The hopper up top will hold a solid 30-35 grams of beans.
The majority of parts are made from stainless steel, including the conical burrs. When holding it, the 1Zpresso JX feels sturdy and durable. A rubber sleeve ensures a good grip while grinding. The best way to clean it is with a cleaning brush, which is luckily included. All parts are quickly disassembled if you need to do a thorough cleaning.
The 1Zpresso JX Manual Coffee Grinder covers a wide range of grind settings. It is easy to dial in and offers a great spectrum of adjustment levels to find the sweet spot for your coffee. It can work for espresso but isn’t ideal. If you are an espresso lover the 1Zpresso JX-PRO Manual Coffee Grinder with a total of 40 adjustment levels, each click shifting the grind by precisely 12.5 microns, is the better choice for you.
The 1Zpresso JX is a high-end, well-engineered hand coffee grinder. Grinding with it is a breeze and the grind consistency is remarkable for its price range. A solid choice for true coffee lovers!
Orphan Espresso FIXIE Grinder
Idaho-based Orphan Espresso, the innovators behind the popular Lido 3 grinder, launched a new ultralight travel hand grinder in 2020 with a focus on portability. On top of being a lightweight, the OE FIXIE is equipped with a durable set of hardened steel conical burrs and a one-of-a-kind system of disks and tuner shims to adjust the grind size. But is the grind as smooth as the feel of its carbon fiber finish? Let’s find out!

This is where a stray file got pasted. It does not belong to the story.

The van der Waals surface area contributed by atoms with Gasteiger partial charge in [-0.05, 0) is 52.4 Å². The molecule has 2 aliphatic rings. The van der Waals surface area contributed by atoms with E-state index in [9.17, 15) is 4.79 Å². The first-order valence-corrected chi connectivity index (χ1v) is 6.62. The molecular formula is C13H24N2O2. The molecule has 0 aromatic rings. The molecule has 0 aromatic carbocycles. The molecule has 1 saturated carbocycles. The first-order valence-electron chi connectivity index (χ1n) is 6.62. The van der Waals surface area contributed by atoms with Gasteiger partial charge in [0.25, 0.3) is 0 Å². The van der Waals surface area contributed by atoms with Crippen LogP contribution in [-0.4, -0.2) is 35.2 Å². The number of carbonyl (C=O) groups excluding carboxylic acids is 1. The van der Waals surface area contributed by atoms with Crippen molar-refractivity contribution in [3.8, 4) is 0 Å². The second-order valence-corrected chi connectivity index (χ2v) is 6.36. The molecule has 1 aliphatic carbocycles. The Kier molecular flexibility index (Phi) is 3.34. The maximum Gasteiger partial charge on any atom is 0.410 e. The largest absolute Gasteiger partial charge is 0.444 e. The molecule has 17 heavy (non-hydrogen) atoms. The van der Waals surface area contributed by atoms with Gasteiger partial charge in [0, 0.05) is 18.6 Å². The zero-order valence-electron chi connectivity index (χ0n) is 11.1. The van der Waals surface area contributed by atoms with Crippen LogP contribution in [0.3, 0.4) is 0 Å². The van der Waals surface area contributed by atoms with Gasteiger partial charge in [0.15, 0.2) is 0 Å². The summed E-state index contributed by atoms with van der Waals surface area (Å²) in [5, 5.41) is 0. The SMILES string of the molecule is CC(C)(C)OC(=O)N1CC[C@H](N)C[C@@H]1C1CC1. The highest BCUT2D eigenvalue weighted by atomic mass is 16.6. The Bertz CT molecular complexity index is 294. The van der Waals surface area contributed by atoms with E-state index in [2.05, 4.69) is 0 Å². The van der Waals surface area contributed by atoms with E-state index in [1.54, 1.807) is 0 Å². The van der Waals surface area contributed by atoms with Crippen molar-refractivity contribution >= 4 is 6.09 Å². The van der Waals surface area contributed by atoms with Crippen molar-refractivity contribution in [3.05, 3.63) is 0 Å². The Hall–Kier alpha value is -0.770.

The FIXIE manual hand grinder holds 50 grams of coffee in the hopper and 30 grams in the grounds cup. It is worth noting that instead of an opening up top, the hopper is filled with beans through a side opening in the body. The grind catcher will do the job well, but trying to funnel in the beans by hand will likely turn into a hit and miss situation.
Giving praise where praise is due, the FIXIE is extremely sleek and robust at the same time. It packs a variety of different materials. The body feels super smooth thanks to a carbon fiber finish. The turning handle is made of carbon fiber as well, whereas the seal system is made of silicon. The cup, which cracks open and closes with a little twist, is made of titanium. Top and bottom bearing plates, drive disk and top assembly nut are made of anodized aluminum. As for the three FIXIE disks – one for fine, one for medium and one for coarse grinds – they are made of DELRIN®, while the shims are made of teflon. The steel conical burrs can very easily be removed for cleaning by simply taking off the handle. But this means they just as easily fall out when adjusting the grind, which brings me to my next point…
The FIXIE hand grinder uses spacers for grind adjustments. By taking off the handle and stacking FIXIE disks and shims on top of each other, you can adjust your grind size from fine to coarse. The way that works is a bit counter intuitive, as finer grinds require a higher stack of disks and shims. The FIXIE disks have marks to recognize which one is for fine, medium or coarse grinds. Understanding the system takes some getting used to, but once you have found your ideal combination of disks and shims, the grind size will be easy to replicate.